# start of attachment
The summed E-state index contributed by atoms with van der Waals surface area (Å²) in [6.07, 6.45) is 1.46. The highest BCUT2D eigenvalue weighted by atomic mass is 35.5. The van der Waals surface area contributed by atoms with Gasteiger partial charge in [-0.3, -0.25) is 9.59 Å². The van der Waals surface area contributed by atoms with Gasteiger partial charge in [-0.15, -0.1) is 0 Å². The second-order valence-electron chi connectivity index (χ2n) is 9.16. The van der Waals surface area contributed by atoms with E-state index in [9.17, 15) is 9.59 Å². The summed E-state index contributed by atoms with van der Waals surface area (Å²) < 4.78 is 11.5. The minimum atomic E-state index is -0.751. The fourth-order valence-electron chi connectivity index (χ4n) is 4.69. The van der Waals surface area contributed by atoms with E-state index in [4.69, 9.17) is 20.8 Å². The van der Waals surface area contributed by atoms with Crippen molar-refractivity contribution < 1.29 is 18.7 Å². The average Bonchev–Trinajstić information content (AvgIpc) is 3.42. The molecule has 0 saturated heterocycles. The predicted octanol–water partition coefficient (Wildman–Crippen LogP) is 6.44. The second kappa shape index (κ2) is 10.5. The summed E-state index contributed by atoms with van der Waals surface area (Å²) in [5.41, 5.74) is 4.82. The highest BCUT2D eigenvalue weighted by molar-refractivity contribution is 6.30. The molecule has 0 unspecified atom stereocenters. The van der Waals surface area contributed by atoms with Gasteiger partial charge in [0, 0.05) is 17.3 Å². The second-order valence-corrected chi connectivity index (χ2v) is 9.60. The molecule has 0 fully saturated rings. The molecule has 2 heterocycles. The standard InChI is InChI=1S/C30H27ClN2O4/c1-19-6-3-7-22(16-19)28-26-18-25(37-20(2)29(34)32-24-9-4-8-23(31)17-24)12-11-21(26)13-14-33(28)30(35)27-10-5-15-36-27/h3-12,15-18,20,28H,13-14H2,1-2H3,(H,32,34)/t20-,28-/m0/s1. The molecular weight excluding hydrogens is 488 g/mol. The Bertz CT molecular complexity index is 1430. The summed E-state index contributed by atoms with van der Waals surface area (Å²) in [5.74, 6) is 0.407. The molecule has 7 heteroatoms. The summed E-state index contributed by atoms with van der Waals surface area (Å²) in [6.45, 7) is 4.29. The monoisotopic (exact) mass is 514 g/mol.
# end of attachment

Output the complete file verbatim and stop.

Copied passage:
The summed E-state index contributed by atoms with van der Waals surface area (Å²) in [6.07, 6.45) is 1.46. The highest BCUT2D eigenvalue weighted by atomic mass is 35.5. The van der Waals surface area contributed by atoms with Gasteiger partial charge in [-0.3, -0.25) is 9.59 Å². The van der Waals surface area contributed by atoms with Gasteiger partial charge in [-0.15, -0.1) is 0 Å². The second-order valence-electron chi connectivity index (χ2n) is 9.16. The van der Waals surface area contributed by atoms with E-state index in [9.17, 15) is 9.59 Å². The summed E-state index contributed by atoms with van der Waals surface area (Å²) < 4.78 is 11.5. The minimum atomic E-state index is -0.751. The fourth-order valence-electron chi connectivity index (χ4n) is 4.69. The van der Waals surface area contributed by atoms with E-state index in [4.69, 9.17) is 20.8 Å². The van der Waals surface area contributed by atoms with Crippen molar-refractivity contribution < 1.29 is 18.7 Å². The average Bonchev–Trinajstić information content (AvgIpc) is 3.42. The molecule has 0 saturated heterocycles. The predicted octanol–water partition coefficient (Wildman–Crippen LogP) is 6.44. The second kappa shape index (κ2) is 10.5. The summed E-state index contributed by atoms with van der Waals surface area (Å²) in [5.41, 5.74) is 4.82. The highest BCUT2D eigenvalue weighted by molar-refractivity contribution is 6.30. The molecule has 0 unspecified atom stereocenters. The van der Waals surface area contributed by atoms with Gasteiger partial charge in [0, 0.05) is 17.3 Å². The second-order valence-corrected chi connectivity index (χ2v) is 9.60. The molecule has 0 fully saturated rings. The molecule has 2 heterocycles. The standard InChI is InChI=1S/C30H27ClN2O4/c1-19-6-3-7-22(16-19)28-26-18-25(37-20(2)29(34)32-24-9-4-8-23(31)17-24)12-11-21(26)13-14-33(28)30(35)27-10-5-15-36-27/h3-12,15-18,20,28H,13-14H2,1-2H3,(H,32,34)/t20-,28-/m0/s1. The molecular weight excluding hydrogens is 488 g/mol. The Bertz CT molecular complexity index is 1430. The summed E-state index contributed by atoms with van der Waals surface area (Å²) in [5.74, 6) is 0.407. The molecule has 7 heteroatoms. The summed E-state index contributed by atoms with van der Waals surface area (Å²) in [6.45, 7) is 4.29. The monoisotopic (exact) mass is 514 g/mol.